WHEN will policymakers understand that life is a chain of consequences? Doing the right thing or doing nothing leads only to a next choice, often unpredictable, sometimes ugly. Military victory in the Persian Gulf has been followed by the tragedy of the Kurds and Iraqi Shiites. The political ramifications of the survival and possible revival of Saddam Hussein stretch ominously out of sight. The United States, which declared itself rid of the "Vietnam syndrome," now shudders at the sign of another quagmi re. The declaration that not a single American soldier will be engaged in an Iraqi civil war must be reviewed and perhaps reversed. The past turbulent year is marked by failure of intelligence and lack of elementary foresight. The monster who revealed his real nature with the invasion of Kuwait was in part of our making and should have been recognized earlier. The quickly improvised military response was necessary, as was the massive effort to help the 2.5 million refugees. It was better late than never, but an inexcusable factor in the delay was Washington's inclination to consider Saddam preferable to the (unlikely) partition of I raq.
The confrontation with Saddam has entered a new phase. He has survived against expectations, preserving domestic authority and force enough to assert it. His regime is also reappearing on the international scene, skillfully and brazenly using the assets left to it.
Saddam has found wiggle room in what was meant to be a United Nations straitjacket. The UN Charter stipulates that the UN shall not intervene "in matters which are essentially within the domestic jurisdiction of any state." It makes one exception: "This principle shall not prejudice the application of enforcement measures under Chapter VII." Chapter VII permits even the use of armed force against a state engaged in aggression. The UN Security Council exercised this power to push Iraqi forces out of Kuwa it and then to set up disarmament and other restrictions to pull Iraq's teeth for the future. Yet there was from the start an element of paradox.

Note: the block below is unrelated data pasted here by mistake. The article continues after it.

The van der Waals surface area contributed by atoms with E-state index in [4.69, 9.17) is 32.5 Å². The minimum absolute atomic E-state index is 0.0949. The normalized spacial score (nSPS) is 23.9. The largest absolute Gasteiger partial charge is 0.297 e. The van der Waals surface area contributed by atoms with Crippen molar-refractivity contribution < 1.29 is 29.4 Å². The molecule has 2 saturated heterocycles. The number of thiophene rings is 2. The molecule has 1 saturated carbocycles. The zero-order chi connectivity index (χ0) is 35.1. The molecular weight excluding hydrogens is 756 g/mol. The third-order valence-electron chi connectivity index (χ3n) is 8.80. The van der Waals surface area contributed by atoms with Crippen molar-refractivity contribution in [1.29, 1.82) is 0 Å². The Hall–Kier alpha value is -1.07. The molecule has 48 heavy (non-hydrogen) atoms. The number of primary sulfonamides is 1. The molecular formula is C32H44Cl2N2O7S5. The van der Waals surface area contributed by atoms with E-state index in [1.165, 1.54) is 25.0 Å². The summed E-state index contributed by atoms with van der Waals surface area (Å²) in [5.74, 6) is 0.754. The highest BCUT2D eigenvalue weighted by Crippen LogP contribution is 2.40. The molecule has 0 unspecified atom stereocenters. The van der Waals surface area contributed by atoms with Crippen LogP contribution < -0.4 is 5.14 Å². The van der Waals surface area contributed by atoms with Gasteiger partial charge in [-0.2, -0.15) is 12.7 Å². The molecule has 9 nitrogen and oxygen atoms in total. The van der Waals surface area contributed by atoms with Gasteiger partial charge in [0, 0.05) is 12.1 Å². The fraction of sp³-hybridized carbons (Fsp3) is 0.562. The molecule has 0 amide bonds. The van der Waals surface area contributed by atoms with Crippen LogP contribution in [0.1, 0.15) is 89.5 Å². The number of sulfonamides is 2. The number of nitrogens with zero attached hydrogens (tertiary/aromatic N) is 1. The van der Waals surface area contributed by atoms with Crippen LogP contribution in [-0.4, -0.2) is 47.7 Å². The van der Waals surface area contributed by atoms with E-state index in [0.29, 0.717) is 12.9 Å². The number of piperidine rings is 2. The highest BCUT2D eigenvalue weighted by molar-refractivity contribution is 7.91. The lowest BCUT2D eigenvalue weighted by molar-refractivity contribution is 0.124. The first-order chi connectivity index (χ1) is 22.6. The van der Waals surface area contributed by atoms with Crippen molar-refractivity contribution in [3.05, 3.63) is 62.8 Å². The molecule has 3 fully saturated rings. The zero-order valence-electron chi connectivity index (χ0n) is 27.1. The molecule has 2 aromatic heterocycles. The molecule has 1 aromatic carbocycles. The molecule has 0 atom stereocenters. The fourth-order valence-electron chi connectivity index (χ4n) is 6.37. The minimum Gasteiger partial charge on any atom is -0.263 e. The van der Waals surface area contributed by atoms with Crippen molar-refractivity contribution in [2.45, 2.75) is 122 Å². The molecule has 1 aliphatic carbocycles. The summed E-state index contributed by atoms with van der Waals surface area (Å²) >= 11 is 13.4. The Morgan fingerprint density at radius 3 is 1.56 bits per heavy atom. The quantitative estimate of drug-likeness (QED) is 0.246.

Cease-fire Resolution 687 explicitly reaffirms the sovereignty, territorial integrity, and political independence of Iraq. When Saddam crushed the rebellion that followed his defeat, the world community moved to help the Kurds and Shiite Arabs fleeing Iraq - not under Chapter VII but as a humanitarian imperative. Saddam denounced the relief effort and the protection afforded the terrorized refugees inside Iraq as flagrantly illegal intervention. The US, Britain, and France deal with Saddam's regime as t he legitimate government. So does the UN organization, working in agreement with Baghdad to set up a system for the care, safety, and ultimate return of the refugees to their homes.
A WIDE open question is what happens to the tens or hundreds of thousands who refuse to return. It is clear that sooner or later both the Western military and the UN will leave Iraq, a recognition that gives Saddam a psychological advantage. He will certainly try to exploit it. He will test the limits of Western resolve. One may expect incidents, primarily against American troops: mysterious ambushes, bombs, disorders. While Saddam promises amnesty and democracy, his mukhabarat, secret police, and agent s provocateurs can undermine the Western position. American troops arrested and interrogated a dozen of Saddam's spies in what has become the demilitarized zone in the south. The UN observers do not have even this authority.
In theory, the UN coalition can resume the war if Saddam sabotages the cease-fire, but factually that is inconceivable. Saddam will abide by the multitudinous terms of Resolution 687, studding them with legal complications. His war machine is now junk; the appearance of legality serves him better, especially in relaxing economic restrictions. It is also better cover for his old political aim - however unlikely it now sounds - of preeminence or even hegemony over the Arab states of the Gulf.
One example: Resolution 687 calls for demarcation of the Iraq-Kuwait border, which has never been defined. The process will be disputatious and unsettling. Saddam could also reappear as the champion of the poor against the rich, a false role that served him well last year. He can play the Palestinian and anti-American card again - more effectively, perhaps, with the continuing Arab-Israeli stalemate. He seems to have money. Perhaps he can rejoin the game in Lebanon against his arch-enemy, Syria. Uncerta inty and fear might be more effective than his defunct Republican Guard.
This is the picture that faces the US on the morrow of Desert Victory. Complaining that we may slide into a quagmire is childish in the world's greatest power that has its toe in a mousetrap. Events have thrown up a new choice: We deal with reality the best we can - or Saddam will.